About Us

A European Network

In July 2010 (Council Decision 2010/430/CFSP “establishing a European network of independent non- proliferation think tanks in support of the implementation of the EU strategy against Proliferation of Weapons of Mass Destruction”) the Council of the European Union decided to create a network bringing together foreign policy institutions and research centres from across the EU to encourage political and security-related dialogue and the long-term discussion of measures to combat the proliferation of weapons of mass destruction (WMD) and their delivery systems. EU Council Decision 2014/129/CFSP of the 10th March 2014 “promoting the European network of independent non-proliferation think tanks in support of the implementation of the EU Strategy against Proliferation of Weapons of Mass Destruction” provided support for three further years of EU Non-Proliferation Consortium activity.


The EU Non-Proliferation Consortium, managed jointly by four institutes entrusted with the project, in close cooperation with the representative of the High Representative of the Union for Foreign Affairs and Security Policy. The four institutes are the Fondation pour la recherche stratégique in Paris, the Peace Research Institute in Frankfurt (HSFK/ PRIF), the International Institute for Strategic Studies (IISS) in London, and the Stockholm International Peace Research Institute (SIPRI). The Consortium began its work in January 2011 and forms the core of a wider network of European non-proliferation "think tanks" and research centres which are closely associated with the activities of the Consortium.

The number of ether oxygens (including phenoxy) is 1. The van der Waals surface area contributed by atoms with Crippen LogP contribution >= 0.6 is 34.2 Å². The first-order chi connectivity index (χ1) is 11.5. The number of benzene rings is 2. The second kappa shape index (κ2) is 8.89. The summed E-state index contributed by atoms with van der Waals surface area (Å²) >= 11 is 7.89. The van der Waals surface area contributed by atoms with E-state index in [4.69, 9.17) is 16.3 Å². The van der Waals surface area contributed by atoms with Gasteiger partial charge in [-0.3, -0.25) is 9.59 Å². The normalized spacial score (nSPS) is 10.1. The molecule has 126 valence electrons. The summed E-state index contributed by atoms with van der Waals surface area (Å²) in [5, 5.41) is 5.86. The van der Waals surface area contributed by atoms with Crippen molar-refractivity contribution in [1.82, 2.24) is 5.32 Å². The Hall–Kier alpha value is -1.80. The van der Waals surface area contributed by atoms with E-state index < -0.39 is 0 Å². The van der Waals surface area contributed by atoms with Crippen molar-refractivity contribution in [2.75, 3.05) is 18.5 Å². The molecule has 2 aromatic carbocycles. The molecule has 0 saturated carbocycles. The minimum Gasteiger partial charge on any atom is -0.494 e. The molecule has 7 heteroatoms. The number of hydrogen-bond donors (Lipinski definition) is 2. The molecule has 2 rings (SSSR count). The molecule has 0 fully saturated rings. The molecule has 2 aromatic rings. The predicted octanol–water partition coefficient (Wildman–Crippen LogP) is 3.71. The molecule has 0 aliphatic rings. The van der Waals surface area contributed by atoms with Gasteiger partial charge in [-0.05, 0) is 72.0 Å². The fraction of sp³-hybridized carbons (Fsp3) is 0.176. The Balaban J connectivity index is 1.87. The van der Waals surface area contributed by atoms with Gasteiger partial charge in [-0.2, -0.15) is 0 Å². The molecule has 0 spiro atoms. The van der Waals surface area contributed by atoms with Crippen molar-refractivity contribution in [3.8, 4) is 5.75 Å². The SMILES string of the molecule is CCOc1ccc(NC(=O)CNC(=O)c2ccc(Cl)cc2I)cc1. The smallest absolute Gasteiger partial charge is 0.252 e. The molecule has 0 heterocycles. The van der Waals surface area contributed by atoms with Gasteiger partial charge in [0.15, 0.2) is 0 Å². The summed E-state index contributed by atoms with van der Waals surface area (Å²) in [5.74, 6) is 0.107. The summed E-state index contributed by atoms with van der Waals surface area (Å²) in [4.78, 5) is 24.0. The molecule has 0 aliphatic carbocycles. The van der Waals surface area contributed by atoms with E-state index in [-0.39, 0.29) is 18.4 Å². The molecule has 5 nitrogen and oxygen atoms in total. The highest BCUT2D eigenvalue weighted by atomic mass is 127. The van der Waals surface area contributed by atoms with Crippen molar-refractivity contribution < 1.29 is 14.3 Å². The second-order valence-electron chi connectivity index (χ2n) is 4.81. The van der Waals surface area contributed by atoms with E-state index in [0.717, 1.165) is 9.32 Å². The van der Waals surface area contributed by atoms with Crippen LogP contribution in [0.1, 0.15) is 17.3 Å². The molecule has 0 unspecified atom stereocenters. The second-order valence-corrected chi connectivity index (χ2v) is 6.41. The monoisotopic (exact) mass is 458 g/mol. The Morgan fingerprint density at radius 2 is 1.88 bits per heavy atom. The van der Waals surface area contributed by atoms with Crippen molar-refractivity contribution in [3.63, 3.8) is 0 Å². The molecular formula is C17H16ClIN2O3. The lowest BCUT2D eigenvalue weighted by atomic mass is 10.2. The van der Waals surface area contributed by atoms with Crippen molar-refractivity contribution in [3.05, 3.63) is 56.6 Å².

The main aim of the network of independent non-proliferation think tanks is to encourage discussion of measures to combat the proliferation of weapons of mass destruction and their delivery systems within civil society, particularly among experts, researchers and academics. The scope of activities shall also cover issues related to conventional weapons. The fruits of the network discussions can be submitted in the form of reports and recommendations to the responsible officials within the European Union.

This network aims at supporting EU action to counter proliferation. To that end, the Consortium can also establish cooperation with specialized institutions and research centres in third countries, in particular in those with which the EU is conducting specific non-proliferation dialogues.


The Consortium works through the organization of expert meetings, international conferences, ad hoc seminars, through the development of a dedicated website (www.nonproliferation.eu) and through a family of publications.

Four Leading Think Tanks

The Foundation for Strategic Research (FRS) was founded in 1998. It is an independent research centre and the leading French think tank on defense and security issues. Its team of experts in a variety of fields contributes to the strategic debate in France and abroad, and provides unique expertise across the board of defense and security studies. In the aera of international security, its specific focuses are security doctrines, arms control, proliferation/dissemination issues and challenges, non-proliferation regimes and policies (small arms, conventional weapons, biological and chemical weapons, nuclear weapons, and their delivery systems). The FRS maintains an active presence in the strategic debate through its publications, its website, and the events it regularly organizes. It takes part in a network of European and international research centres.